This thief and others in his gang must be skillful, otherwise they wouldn’t have operated in the park so long. Their booty is phones, wallets, and purses, their victims distracted persons relaxing in the park. To avoid falling prey, keep your phone zipped in your pocket, leave nothing lying around, and use your powers of observation honed through birding to assess the people around you.

On Tues. 19 April, a walk through the Shanghai Botanical Garden netted Elaine and me 28 species. 2 Japanese Tit fledglings were following their parents and making begging calls, 4 Common Sandpiper were in Zhāngjiātáng Hé (张家塘河), and White’s Thrush, Grey-backed Thrush, Pale Thrush, and Eyebrowed Thrush were found in a quiet wooded area (31.147780, 121.438917) along the stream.

Sunday marked the reunion of the five-member Dream Team after a winter hiatus. Husband-wife members Stephan and Xueping Popp took many fine shots, and Stephan once again performed skillfully behind the wheel. Senior Birder Michael Grunwell combined sober experience with boyish enthusiasm, the latter particularly in evidence when he beheld Narcissus Flycatcher, a lifer for him. Elaine Du did her usual fine job keeping the list. Though I’m making a quick recovery from my intercostal muscle strain suffered 10 April, still I traveled light, eschewing photography and using only binoculars.

PHOTOS

Purple Heron, Lesser Yangshan Island, 17 April 2016. © 2016 by Stephan Popp & Xueping Popp.
Purple Heron, Lesser Yangshan Island, 17 April 2016. © 2016 by Stephan Popp & Xueping Popp.
Rufous-faced Warbler, Nanhui, Shanghai, China, 17 April 2016. © 2016 by Stephan Popp & Xueping Popp.
Rufous-faced Warbler, Nanhui, Shanghai, China, 17 April 2016. © 2016 by Stephan Popp & Xueping Popp.

Featured image: Elaine Du (L) and Xueping Popp scan for leaf warblers in Garbage Dump Valley on Lesser Yangshan Island, Zhejiang, China, Sun. 17 April 2016. (Craig Brelsford)

Singing White’s Thrush at Century Park

On Thurs. 7 April 2016, my wife Elaine Du and I noted 30 species at Century Park. For the first time in my life, I heard White’s Thrush sing. Many of the wintering species were still very much present, among them 40 Pale Thrush. Bird Island, the sanctuary within a sanctuary in the middle of the park, once again proved its worth, yielding 1 of our 2 Great Spotted Woodpecker as well as all our 18 Oriental Turtle Dove plus Chinese Pond Heron and Grey Heron. One of our Red-flanked Bluetail was a beautiful blue adult male, and we found migrating Stejneger’s Stonechat. Dusky Thrush, 63 of which we found on our last visit on 15 March, have left the park, and we found no Grey-backed Thrush.

Elaine Du updates the day list in a quiet area of Century Park, 7 April 2016. The recent rains were bringing forth an earthy odor from the forest floor, some of the flowers were fragrant, and in this scrubby area the herbs we trod on were giving off spicy scents.
Elaine Du updates the day list in a quiet area of Century Park, 7 April 2016. The recent rains were bringing forth an earthy odor from the forest floor, some of the flowers were fragrant, and in this scrubby area the herbs we trod on were giving off spicy scents. (Craig Brelsford)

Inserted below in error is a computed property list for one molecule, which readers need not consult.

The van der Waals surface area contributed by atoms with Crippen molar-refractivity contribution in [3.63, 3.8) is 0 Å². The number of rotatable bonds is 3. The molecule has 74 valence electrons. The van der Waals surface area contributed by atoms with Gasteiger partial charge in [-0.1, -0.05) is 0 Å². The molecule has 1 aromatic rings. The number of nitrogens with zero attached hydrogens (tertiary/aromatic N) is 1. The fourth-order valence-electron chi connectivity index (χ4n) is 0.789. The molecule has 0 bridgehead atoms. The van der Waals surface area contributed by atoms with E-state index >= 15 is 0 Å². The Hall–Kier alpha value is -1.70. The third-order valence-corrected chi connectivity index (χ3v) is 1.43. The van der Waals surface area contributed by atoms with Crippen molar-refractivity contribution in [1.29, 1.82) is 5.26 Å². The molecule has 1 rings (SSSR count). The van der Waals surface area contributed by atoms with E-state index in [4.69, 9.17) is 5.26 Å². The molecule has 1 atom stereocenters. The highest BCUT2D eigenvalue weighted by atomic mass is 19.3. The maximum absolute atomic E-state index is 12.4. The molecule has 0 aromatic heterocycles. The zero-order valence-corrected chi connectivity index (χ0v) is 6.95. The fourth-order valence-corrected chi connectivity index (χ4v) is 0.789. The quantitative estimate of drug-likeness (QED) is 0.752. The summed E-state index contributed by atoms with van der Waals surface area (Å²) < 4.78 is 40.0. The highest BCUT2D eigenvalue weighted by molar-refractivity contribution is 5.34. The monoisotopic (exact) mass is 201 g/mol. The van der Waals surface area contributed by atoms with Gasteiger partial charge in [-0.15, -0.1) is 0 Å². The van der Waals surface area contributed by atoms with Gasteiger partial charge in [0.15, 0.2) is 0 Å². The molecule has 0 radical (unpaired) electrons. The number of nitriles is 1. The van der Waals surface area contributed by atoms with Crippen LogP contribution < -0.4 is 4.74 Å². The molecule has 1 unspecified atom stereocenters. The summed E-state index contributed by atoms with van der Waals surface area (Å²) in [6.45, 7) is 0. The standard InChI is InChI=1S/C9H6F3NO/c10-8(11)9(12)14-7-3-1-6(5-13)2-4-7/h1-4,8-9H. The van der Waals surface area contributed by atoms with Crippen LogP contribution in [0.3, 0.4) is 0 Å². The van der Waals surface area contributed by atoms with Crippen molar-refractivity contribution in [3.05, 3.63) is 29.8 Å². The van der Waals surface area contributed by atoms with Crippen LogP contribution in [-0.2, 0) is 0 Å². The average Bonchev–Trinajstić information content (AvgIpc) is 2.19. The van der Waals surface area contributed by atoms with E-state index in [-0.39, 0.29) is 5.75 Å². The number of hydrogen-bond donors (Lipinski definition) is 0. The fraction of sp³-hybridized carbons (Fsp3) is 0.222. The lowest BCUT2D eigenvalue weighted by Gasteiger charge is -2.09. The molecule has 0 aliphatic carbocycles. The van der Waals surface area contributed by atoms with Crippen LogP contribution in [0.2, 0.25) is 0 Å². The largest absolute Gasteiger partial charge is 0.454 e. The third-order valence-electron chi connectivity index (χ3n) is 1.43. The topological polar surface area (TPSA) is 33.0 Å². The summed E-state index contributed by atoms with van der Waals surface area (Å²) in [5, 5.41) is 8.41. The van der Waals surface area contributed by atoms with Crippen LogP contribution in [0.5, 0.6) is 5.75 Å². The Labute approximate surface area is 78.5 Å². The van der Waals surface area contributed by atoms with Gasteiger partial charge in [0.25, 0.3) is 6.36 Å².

On an overcast, quiet weekday that according to the guards at Gate 7 saw the 140-hectare park attract only 2500 visitors, Elaine and I soaked in the peaceful atmosphere. The recent rains brought forth an earthy odor from the forest floor, some of the wildflowers were fragrant, and the herbs we trod on gave off spicy scents.

So quiet was the park that we actually were able to listen to birdsong for sustained amounts of time. Chinese Blackbird, Light-vented Bulbul, and Azure-winged Magpie, the Big 3 residents of Century, created a river of sound, supplemented by some Chinese Grosbeak.

Amid that flow, and with the low rumble being made by the traffic on Huamu Road, I picked out a sound that was definitely being made by a bird but was unlike any I had heard before. It was a one-note, drawn-out, plaintive whistle, haunting and beautiful, with pauses of several seconds in between. Mesmerized, I walked toward the sound, which was coming from the canopy. The song suddenly stopped, and out flew a White’s Thrush. The whole episode was over in a minute or two, and I had not made a recording. But while the memory of the song was still fresh, I played back recordings of the song of White’s that I have on my iPhone. There was no doubt. The song Elaine and I heard and the song on my phone were the same.

We met a man who recently retired from China Customs and is familiar with Western culture. This smart fellow says he exercises at Century every day and that so-called Bird Island (31.217405, 121.554936) is devoid of special birds. “鸟岛无鸟,” he said. I knew he was wrong, but I let it go, because appreciating Bird Island requires more knowledge of birds than this gentleman was likely interested in acquiring. He could not see that while Spotted Dove, a “city” bird, are numerous throughout the park as well as in the deepest parts of the inner-city jungle, Oriental Turtle Dove, a more “country” bird, rely greatly on Bird Island. In winter, hundreds of White-cheeked Starling and Red-billed Starling roost on trees on and around the island, and I have seen Mandarin Duck on its shores. Great Spotted Woodpecker, rare in Shanghai, are found there regularly. I have not set foot on Bird Island since 2009, but that’s fine with me because it is possible with binoculars to peer into its forest, and in any case I agree with the principle of Bird Island, which is to confine human beings and cats to the mainland side of its protective moat.

The ticket-takers at Gate 7 told us some interesting facts. Last Monday was Qingming, an important national holiday, and with the fine weather that day, Century received 50,000 visitors. On a typical Saturday or Sunday, they told us, 30,000 to 40,000 visitors pack the Pudong park.